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house Bill H.R. 3703

Oiling the Way for the Keystone XL Pipeline

Argument in favor

Building the Keystone XL will generate thousands of jobs in the U.S., strengthen the country’s domestic energy supply, and potentially draw in billions of investment dollars.

Ronald's Opinion
We need to use fossil fuels until other ways become affordable. Government mandates, and subsidies must be ignored in calculating this.

Argument opposed

Keystone XL will transport tar sand oils—one of the world’s dirtiest fossil fuels—across thousands of miles of American soil, where a single spill could harm scores of ecosystems, watersheds, and people.

Kima's Opinion
Focus more on green energy. Honor the treaties America has with Native peoples, respect their sovereignty and quit building these projects on or NEAR Tribal LAND. There have been hundreds upon hundreds of contamination spills from these projects that never get cleaned up completely and poison the people and wildlife. We are tired of this, let's work towards a cleaner and less money hungry future.
Like (2)

bill Progress

  • Not enacted
    The President has not signed this bill
  • The senate has not voted
  • The house has not voted
      house Committees
      Committee on Energy and Commerce
      Committee on Foreign Affairs
      Committee on Natural Resources
      Energy and Mineral Resources
      Committee on Transportation and Infrastructure
      Railroads, Pipelines, and Hazardous Materials
    IntroducedDecember 11th, 2013

What is House Bill H.R. 3703?

This bill would pave the way for the completion of the controversial Keystone XL pipeline.

The Keystone pipeline system is a network of oil pipelines that transport crude oil extracted from Alberta, Canada to refineries across America. The TransCanada Corporation, the owner of the pipeline, has completed several portions in the United States. But approval for the XL Pipeline, which would include a stretch from Canada to Nebraska, and then a separate portion from Kansas to the Texas Gulf Coast, has been held up indefinitely by the Obama administration for two years due to environmental concerns.

H.R. 3703 would direct the Secretary of State to remove the legal obstacles blocking the proposed extension, allowing roughly 1,700 miles of pipeline to be built between Nebraska and the Gulf Coast. Here’s how it would be done:

  • The Secretary of State would issue a Presidential permit approving TransCanada’s application for the pipeline, including its proposed re-route through Nebraska.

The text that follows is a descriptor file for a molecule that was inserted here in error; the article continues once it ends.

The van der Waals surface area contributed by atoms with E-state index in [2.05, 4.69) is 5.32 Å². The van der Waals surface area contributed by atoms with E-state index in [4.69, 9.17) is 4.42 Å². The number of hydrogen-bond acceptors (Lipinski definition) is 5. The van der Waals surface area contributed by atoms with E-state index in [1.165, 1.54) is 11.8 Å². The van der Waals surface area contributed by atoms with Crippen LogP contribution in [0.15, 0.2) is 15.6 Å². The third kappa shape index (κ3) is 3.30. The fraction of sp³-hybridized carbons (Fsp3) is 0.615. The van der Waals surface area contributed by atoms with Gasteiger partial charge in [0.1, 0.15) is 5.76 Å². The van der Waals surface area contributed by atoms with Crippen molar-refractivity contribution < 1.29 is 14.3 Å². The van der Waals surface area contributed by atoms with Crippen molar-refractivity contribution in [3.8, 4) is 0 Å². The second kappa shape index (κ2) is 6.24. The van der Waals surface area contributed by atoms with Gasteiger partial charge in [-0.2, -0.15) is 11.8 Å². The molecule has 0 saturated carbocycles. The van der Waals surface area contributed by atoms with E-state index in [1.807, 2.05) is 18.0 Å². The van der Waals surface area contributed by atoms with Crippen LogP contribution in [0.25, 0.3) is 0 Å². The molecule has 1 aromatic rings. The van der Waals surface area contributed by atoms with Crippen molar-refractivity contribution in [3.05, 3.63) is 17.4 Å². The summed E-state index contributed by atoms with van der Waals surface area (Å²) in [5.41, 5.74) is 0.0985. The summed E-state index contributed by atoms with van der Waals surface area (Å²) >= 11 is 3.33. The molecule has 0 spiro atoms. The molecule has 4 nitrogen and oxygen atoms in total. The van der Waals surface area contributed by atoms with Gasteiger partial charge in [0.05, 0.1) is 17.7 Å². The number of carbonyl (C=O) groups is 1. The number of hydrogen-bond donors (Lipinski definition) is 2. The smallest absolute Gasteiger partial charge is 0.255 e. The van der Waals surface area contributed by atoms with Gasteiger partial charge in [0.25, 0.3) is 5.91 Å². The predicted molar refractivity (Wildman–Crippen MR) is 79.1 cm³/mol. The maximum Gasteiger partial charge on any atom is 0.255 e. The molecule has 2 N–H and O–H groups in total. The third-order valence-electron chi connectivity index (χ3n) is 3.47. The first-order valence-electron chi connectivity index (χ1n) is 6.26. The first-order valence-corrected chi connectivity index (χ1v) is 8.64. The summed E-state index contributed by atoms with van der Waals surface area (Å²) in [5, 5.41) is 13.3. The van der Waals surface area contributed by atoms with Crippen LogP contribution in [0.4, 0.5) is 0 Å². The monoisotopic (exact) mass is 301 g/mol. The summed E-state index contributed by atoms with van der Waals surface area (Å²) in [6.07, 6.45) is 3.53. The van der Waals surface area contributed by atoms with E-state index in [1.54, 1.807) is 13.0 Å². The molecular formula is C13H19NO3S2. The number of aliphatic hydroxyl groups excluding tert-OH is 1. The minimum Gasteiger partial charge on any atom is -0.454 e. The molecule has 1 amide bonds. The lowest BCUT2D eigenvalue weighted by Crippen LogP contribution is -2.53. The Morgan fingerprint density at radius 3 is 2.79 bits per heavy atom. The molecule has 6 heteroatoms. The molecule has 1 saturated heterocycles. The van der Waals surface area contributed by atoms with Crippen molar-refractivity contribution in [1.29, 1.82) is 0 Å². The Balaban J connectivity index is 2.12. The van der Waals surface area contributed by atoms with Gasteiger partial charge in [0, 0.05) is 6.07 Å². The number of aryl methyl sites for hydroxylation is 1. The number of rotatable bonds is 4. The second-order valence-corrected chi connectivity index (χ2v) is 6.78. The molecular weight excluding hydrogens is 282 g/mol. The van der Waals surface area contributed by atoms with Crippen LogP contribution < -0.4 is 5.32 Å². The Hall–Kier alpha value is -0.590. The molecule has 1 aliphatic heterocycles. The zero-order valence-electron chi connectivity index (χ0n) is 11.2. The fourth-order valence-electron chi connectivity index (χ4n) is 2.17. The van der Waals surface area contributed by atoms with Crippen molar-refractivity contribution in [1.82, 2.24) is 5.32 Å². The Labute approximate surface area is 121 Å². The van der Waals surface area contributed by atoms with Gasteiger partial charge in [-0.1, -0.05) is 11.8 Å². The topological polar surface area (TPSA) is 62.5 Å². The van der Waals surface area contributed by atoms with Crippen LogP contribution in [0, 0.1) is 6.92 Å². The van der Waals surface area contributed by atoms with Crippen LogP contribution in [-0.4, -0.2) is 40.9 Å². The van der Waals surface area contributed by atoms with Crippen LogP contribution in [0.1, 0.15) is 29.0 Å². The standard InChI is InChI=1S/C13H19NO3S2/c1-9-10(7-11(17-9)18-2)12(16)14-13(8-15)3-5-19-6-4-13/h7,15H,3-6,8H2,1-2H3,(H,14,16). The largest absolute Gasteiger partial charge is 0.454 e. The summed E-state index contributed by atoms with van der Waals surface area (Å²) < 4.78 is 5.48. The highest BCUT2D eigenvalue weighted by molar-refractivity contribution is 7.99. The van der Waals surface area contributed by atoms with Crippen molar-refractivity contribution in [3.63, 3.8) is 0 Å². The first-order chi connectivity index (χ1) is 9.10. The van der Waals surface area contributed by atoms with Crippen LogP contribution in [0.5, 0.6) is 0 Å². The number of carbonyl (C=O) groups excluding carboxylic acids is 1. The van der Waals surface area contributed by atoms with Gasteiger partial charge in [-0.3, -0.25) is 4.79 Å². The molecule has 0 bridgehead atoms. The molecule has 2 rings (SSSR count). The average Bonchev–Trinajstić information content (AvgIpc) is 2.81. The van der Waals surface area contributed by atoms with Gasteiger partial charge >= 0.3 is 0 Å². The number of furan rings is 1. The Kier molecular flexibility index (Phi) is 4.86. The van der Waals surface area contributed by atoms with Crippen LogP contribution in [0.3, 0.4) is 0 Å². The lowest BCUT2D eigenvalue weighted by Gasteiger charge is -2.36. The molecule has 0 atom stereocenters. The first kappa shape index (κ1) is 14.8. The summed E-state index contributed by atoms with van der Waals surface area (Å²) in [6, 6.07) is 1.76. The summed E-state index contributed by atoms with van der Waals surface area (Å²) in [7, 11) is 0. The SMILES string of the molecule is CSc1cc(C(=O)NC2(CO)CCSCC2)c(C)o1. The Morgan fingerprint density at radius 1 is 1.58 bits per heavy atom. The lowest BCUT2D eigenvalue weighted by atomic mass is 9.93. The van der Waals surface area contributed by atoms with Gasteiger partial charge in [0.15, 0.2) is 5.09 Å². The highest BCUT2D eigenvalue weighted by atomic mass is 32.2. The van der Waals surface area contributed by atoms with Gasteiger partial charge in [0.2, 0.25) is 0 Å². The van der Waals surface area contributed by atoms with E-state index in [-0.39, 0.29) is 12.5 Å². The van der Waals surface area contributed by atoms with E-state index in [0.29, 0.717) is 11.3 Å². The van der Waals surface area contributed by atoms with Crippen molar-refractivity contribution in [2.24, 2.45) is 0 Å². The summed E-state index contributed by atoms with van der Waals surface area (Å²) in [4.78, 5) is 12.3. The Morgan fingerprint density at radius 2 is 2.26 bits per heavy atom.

• The Secretary would also issue a final environmental impact statement and evaluation report stating that the project won’t result in significant harm to the environment, endangered species or historic lands.
  • Senior federal officials who delay permits or environmental reports for the XL pipeline would be punished with a 75 percent cap on their salaries. 


People living in Alberta, Montana North Dakota, South Dakota, Nebraska, Oklahoma, and Texas. The construction industry, the oil refining industry, the TransCanada Corporation. Potentially the Ogallala Aquifer.

Cost of House Bill H.R. 3703

The CBO does not have a cost estimate at this time.

More Information

In Depth:

The Keystone XL project has been stalled since 2008, when TransCanada first filed an application for the pipeline. The State Department, which has to approve projects that cross the U.S. border, is still determining whether or not to grant a permit to the company.

Republicans and Democrats have repeatedly tried to pass legislation to get the pipeline up and running with no luck. But that could change in November, when Republicans, who overwhelmingly support the XL Pipeline, are expected to gain a majority in both houses of Congress. Of course, President Obama would still have to sign off on any bill related to Keystone, but he would face greater political pressure to do so.

That said, it’s very much up in the air whether Obama will greenlight the XL Pipeline during his remaining two years in office. In a speech from 2013, Obama announced that the pipeline would have to avoid contributing significantly to climate change in order to win his approval. That’s a pretty tall order for a project that is expected to move 800,000 barrels worth of crude oil every day.

Environmentalists in particular are anxiously waiting to see if Obama will take a firmer stand against the XL Pipeline. The President allowed a comprehensive climate-change bill to die in the Senate in 2009, which left some activists skeptical about whether the White House really has its heart in the fight. 

The stakes in this fight are high for both sides. Environmentalists worry that approval of the project will effectively endorse the continued extraction of bitumen (otherwise known as oil sands or tar sands) in Canada, which has devastated the local environment and contributed to global warming. For TransCanada, which controls the world’s only landlocked oil reserve, the Keystone XL pipeline is their best bet for reaching an international market. For many members of Congress, the pipeline represents a potential source of jobs and income for their constituents, as well as a source of energy security


New York Times


Los Angeles Times

Washington Post


Keystone XL

(Photo Credit: Flickr user rcbodden)


Approve the Pipeline Now Act

Official Title

To provide for the expedited approval of the construction, operation, and maintenance of the Keystone XL pipeline, and for other purposes.